This week the reminders were flying around my house. August has been that way for a while. We’ve been sending kids to college for the last eight years. Goodbyes suck and tempers seem to flare as we regroup. Tensions mask the wounds of letting go.
So this week dinner chat ran the gamut: retelling of summer antics… and there was talk about equanimity. Equanimity has been biting my ankles for a few years now. When my husband began talking about it, I glazed over. Now it’s moved in and has its own room.
Equanimity—being in the world without being affected by it. It may sound like detachment, but it’s far from that. Having equanimity means accepting your reality—whatever it might be-- without judgment. It’s easy to you find yourself in a circumstance you don’t like or that you judge negatively and to automatically try to resist it. This internal fight against what has already occurred—as if fighting could change your reality—is what creates the most suffering.
What?? Well, it means that when you get a flat tire—you have a flat tire. Ranting, rage or regret will only prolong your plight. No amount of angst will re-inflate that tire. So having equanimity in that moment would mean allowing yourself to feel any negative feelings you have and then letting it go… Letting it go so you can then be present in the next moment… to take care of fixing the tire and literally move on. It’s acceptance of what is. Surrender.
I, who can be quite the passionate reactor, could really benefit from a little equanimity in my life. I might find more peace. I might find more energy to create. I might be a happier me.
At yoga on Tuesday night, I found equanimity. I was excited to practice with my daughter and my husband, so we set up our mats together. When my teacher, Altin, entered the studio, he announced that everyone on my side of the studio needed to move to the other side –compressing the studio in half. He randomly began picking up mats and placing them in the other half of the studio. I resisted. But after three attempts to stay put, I capitulated with some irritation. I was separated from my family and closer to the yogini next to me than I wanted to be. There was a collective grumbling in the normally silent studio. Someone next to me whispered, “Why is he being a control freak?”
Surprisingly, once I reset my mat and looked in the mirror, I was smiling. I found some humor in everyone’s quick agitation—mine included. The reality was that this new studio arrangement let us better absorb the collective energy of the group. Altin was more able to provide instruction and it was actually an excellent class— and in my move, I let go of other resistance I had had in my practice. I became more open to what Altin had to say. My mind had symbolically opened in a new way. Such a simple shift and yet I felt so freed up and full.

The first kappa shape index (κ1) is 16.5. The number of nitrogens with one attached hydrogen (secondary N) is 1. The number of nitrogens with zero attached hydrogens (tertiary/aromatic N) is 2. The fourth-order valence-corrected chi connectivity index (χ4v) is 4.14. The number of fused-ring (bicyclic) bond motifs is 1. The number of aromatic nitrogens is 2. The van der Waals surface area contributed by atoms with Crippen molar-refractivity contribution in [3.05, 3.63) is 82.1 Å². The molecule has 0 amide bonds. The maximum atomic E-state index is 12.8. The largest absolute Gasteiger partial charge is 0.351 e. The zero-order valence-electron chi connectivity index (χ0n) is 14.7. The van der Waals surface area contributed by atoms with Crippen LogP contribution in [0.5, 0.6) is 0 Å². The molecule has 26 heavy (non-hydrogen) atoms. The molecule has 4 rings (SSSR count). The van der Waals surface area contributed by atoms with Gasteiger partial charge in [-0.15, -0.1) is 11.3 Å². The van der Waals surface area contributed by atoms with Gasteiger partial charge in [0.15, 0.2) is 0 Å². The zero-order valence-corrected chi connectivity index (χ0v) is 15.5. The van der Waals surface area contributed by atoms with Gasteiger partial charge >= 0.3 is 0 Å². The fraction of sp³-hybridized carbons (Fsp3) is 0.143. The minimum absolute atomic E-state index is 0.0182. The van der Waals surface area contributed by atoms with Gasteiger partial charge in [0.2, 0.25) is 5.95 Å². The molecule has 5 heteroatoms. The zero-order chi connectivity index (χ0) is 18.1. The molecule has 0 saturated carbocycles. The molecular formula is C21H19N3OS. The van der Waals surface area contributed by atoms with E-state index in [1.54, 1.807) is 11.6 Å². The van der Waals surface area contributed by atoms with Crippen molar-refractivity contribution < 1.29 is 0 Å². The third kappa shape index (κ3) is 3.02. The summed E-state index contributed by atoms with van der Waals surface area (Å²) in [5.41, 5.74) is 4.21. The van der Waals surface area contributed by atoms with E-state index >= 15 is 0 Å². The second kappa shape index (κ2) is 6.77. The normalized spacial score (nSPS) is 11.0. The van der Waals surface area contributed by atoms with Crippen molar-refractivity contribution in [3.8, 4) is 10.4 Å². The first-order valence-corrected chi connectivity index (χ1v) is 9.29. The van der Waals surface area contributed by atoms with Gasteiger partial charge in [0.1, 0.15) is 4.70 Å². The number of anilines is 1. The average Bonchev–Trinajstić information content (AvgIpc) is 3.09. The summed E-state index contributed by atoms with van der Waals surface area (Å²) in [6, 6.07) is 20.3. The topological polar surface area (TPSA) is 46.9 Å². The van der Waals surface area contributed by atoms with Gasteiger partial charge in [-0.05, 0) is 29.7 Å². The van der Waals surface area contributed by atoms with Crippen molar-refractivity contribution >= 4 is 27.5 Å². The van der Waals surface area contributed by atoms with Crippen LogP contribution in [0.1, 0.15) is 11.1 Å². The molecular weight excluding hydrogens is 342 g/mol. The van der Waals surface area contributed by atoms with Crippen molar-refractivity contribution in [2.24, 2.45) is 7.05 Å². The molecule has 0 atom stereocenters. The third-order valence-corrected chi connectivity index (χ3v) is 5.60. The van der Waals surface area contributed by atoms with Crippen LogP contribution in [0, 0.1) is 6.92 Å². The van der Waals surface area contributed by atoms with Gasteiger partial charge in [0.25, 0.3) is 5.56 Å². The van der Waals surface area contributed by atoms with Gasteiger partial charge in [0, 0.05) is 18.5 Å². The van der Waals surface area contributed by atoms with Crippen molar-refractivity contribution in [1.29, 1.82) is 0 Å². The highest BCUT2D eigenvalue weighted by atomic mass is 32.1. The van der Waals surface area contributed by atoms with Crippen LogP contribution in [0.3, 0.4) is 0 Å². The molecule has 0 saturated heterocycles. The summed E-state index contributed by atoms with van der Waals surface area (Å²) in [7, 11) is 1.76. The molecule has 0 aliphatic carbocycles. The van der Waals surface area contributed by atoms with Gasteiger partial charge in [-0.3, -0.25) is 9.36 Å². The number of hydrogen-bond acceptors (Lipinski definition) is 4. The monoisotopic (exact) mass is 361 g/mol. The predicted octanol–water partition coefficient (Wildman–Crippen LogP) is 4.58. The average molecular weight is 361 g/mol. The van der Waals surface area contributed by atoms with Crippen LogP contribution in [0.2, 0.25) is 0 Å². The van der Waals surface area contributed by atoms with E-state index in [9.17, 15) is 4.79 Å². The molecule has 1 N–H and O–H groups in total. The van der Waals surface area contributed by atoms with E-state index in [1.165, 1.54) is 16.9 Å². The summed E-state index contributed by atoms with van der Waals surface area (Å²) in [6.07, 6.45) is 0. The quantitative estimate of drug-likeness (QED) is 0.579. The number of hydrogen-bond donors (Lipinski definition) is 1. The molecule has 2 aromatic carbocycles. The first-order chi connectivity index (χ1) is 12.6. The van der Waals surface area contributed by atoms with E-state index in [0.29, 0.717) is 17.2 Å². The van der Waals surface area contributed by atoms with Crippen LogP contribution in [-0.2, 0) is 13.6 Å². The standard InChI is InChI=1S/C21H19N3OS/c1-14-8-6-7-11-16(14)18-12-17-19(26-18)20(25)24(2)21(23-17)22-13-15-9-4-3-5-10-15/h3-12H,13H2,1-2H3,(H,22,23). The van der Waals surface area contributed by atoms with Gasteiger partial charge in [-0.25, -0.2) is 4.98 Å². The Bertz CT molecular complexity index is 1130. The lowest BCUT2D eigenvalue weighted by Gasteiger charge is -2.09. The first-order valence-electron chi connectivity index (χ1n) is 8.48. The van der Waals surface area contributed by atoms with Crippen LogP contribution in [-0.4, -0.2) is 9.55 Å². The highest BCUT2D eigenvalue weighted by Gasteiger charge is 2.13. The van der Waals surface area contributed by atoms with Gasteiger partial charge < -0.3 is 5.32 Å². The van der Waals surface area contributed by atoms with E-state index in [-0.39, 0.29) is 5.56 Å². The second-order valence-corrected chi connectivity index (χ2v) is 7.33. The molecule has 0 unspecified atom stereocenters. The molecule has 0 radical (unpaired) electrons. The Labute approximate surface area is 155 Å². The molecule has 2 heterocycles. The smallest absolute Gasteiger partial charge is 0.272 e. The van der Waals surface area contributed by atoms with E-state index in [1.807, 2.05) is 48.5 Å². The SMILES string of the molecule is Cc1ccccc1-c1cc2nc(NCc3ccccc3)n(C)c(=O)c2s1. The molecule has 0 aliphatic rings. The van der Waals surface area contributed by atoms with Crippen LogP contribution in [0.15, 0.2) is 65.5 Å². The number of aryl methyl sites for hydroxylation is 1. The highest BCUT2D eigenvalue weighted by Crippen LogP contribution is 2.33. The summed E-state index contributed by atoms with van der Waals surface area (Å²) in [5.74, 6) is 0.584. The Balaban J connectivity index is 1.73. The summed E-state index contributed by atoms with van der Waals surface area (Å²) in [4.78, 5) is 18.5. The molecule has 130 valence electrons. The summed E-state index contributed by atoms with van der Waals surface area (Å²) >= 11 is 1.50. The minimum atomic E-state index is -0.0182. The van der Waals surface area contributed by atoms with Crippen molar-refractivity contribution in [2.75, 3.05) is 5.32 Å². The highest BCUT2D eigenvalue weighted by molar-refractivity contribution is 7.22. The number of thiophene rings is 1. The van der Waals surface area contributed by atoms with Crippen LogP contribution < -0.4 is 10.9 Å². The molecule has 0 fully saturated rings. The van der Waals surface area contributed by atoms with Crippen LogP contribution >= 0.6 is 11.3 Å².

And then I woke up Wednesday morning. Boy was I wrong!! Just as quickly as I had found my equanimity the night before, I had lost it: a washing machine installed incorrectly and customer service calls that lasted more than 90 minutes. I let myself stew in negativity and frustration. I couldn’t get beyond the mess up to see that no amount of complaining would change what was done. My negativity lasted into the evening—it wasn’t a pretty sight.
It’s a wake up call when your 21 year old says, “Mom, you talk a lot about equanimity, but you aren’t practicing it right now.” Busted.
In reality, who knows if events are really good or bad…what if they just are?
One of my favorite parables from The Tao of Daily Life is called Misfortunes & Blessings. It’s about an old man in ancient China who loses his horse one day. His friends express sympathy because he will likely never see the horse again. But the old man thinks, “Who says this cannot be some sort of blessing?”
Months later the horse returns with a companion and the townspeople marvel at this good luck—this time the old man suggests, “Perhaps this might also be a misfortune.” Soon after, the man’s son falls from the horse and breaks his leg—again the old man is consoled for his “misfortune” by those quick to judge the events. The man again wonders could there be a blessing in this?
Not long after, the young men of the village are summoned to battle, and all but the old man’s injured son go to war. Nearly all of them perish—yet his son, nursing his broken leg, survives back home. And so this journey unfolds—and the goodness of life in each moment was there for the taking.
It’s easy to want to label our lives as full of bad or good luck, blessing or misfortune. But in reality, it is what it is. We can accept it and find the blessings in any given moment or we can resist and suffer in our desire to change or focus on what has already occurred.
Giving up that illusion of control, surrendering, finding equanimity sound pretty good to me. Getting there is another story. I am a work in progress (and always will be). My family reminds me when I go off track. Sometimes I find myself smiling in the mirror and finding joy in a yoga class when I least expect it. Other times I am on hold with customer service and seething in a sea of suffering. My awareness is my teacher.
And that is as good as it gets right now. So if you are in transition, going through change (and in an interesting life aren’t we always in transition?), I wish you to find some equanimity in your life. . Not perfection. Not control. But the ability to accept what happens and appreciate what it might bring. Wishing you peace. Namaste’